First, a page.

Detection of bladder cancer has been hampered by a lack of reliable, non-invasive tests
Detection of bladder cancer has been hampered by a lack of reliable, non-invasive tests, but there is hope on the horizon
Two new biomarkers could herald real advances in the non-invasive detection of bladder and prostate cancers, a leading Australian urologist says.
Returning from the recent American Urology Association Annual Meeting, Professor Henry Woo said a new urine-based gene expression test to monitor bladder cancer patients for recurrence, Cxbladder Monitor, represented a significant breakthrough.
“It’s vastly superior to anything we’ve got,” he told The Medical Republic.
A study presented at the conference analysed samples from 803 patients across 11 clinical sites in the United States. Patients were monitored with the test for either six months or a maximum of three cystoscopic evaluations.
According to the findings, the test had a sensitivity of 93% and a negative predictive value of 97%, and significantly outperformed existing urine-based tests evaluated across all stages and grades of tumour.
“Cxbladder Monitor greatly reduces the burden of cystoscopy on low-risk patients who are scheduled for clinical evaluation or can be used as a confirmatory negative adjunct to cystoscopy, thereby justifying the postponement of additional investigation,” the conference heard.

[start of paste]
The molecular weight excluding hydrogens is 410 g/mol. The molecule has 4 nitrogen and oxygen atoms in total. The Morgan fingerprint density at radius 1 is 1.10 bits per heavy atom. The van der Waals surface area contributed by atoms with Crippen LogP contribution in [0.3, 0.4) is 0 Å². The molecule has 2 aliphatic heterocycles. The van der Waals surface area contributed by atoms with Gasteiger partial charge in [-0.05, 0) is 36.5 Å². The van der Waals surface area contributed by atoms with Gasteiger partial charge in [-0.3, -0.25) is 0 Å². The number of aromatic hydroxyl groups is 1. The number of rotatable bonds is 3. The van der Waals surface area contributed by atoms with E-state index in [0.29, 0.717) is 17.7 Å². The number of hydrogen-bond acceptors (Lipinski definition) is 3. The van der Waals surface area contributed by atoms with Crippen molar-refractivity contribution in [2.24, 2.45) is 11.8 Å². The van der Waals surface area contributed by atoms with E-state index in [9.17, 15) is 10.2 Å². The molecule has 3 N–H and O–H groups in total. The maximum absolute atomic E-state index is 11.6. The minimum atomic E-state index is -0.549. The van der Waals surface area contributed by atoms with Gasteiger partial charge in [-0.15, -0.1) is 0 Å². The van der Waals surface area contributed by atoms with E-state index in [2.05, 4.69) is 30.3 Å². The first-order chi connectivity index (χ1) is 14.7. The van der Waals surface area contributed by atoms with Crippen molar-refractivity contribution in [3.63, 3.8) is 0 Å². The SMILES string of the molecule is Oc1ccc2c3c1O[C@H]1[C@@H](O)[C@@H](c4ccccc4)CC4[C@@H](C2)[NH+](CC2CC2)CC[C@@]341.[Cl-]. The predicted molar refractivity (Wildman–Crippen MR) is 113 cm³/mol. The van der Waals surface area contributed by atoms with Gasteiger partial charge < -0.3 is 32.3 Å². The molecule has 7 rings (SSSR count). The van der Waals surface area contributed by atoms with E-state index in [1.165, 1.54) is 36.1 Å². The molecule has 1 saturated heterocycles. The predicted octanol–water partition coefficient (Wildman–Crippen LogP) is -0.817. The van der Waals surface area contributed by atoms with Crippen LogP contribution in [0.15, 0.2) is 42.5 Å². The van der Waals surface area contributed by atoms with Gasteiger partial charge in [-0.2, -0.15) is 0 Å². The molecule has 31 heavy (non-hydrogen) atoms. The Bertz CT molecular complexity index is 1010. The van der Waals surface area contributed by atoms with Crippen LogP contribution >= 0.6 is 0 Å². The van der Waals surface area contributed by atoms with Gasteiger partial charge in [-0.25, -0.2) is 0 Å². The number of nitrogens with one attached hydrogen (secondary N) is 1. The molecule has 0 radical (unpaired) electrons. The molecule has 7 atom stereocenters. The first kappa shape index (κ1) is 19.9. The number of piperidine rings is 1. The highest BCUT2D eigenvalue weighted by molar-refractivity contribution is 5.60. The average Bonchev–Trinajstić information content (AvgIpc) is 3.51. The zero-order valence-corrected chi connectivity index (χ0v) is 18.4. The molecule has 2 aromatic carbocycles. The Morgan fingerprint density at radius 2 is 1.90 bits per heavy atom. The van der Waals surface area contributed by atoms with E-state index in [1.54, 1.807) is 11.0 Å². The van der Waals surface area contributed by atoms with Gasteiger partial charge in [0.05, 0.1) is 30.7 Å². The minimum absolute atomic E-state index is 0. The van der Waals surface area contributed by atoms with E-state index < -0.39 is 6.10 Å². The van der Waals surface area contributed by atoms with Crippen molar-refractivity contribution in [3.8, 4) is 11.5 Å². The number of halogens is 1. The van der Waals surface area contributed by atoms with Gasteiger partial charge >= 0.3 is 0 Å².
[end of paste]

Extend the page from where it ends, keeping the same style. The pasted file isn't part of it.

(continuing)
While further validation studies were needed, the test could be of great future benefit, provided it was reasonably priced, Professor Woo said.
“We’ve been lacking reliable non-invasive approaches, and things like urine cytology only pick up about 30% of bladder cancers,” Professor Woo said.
A second test launched at the conference, IsoPSA, detects cancer by identifying molecular structural changes in prostate-specific antigen, as opposed to current tests that simply measure the protein’s concentration in a patient’s blood.
The IsoPSA test can differentiate between high and low-risk prostate cancers, and tell them apart from benign conditions, its developers say.
Dr Woo said early evidence suggested the test was more effective than current PSA tests, and could potentially prevent unnecessary biopsies.
Because of the known limitations of the current PSA test, a recent uptick in PSA testing has been linked with overdiagnosis and unnecessary invasive treatment, which can be associated with complications, including infection, incontinence and erectile dysfunction, as well as anxiety.
While IsoPSA was definitely a step forward from the current test, Professor Woo cautioned it was not a silver bullet. It was important that clinicians framed all PSA testing as a risk assessment or triaging tool, rather than a diagnostic tool, he said.
While PSA tests examined a small subset of the hundreds of PSA isoforms, the IsoPSA gathered them all and measured them in aggregate, he explained.
However, the IsoPSA test is a long way from reaching Australian clinical settings at this stage. “We’re only just seeing the first clinical study with any numbers,” Dr Woo said.
Dr Woo has contacted IsoPSA researchers about an Australian collaboration on further studies. The response had been positive and it was now up to the research company as to where and how they proceeded, he said.
“All of us are eager to learn what it can do. “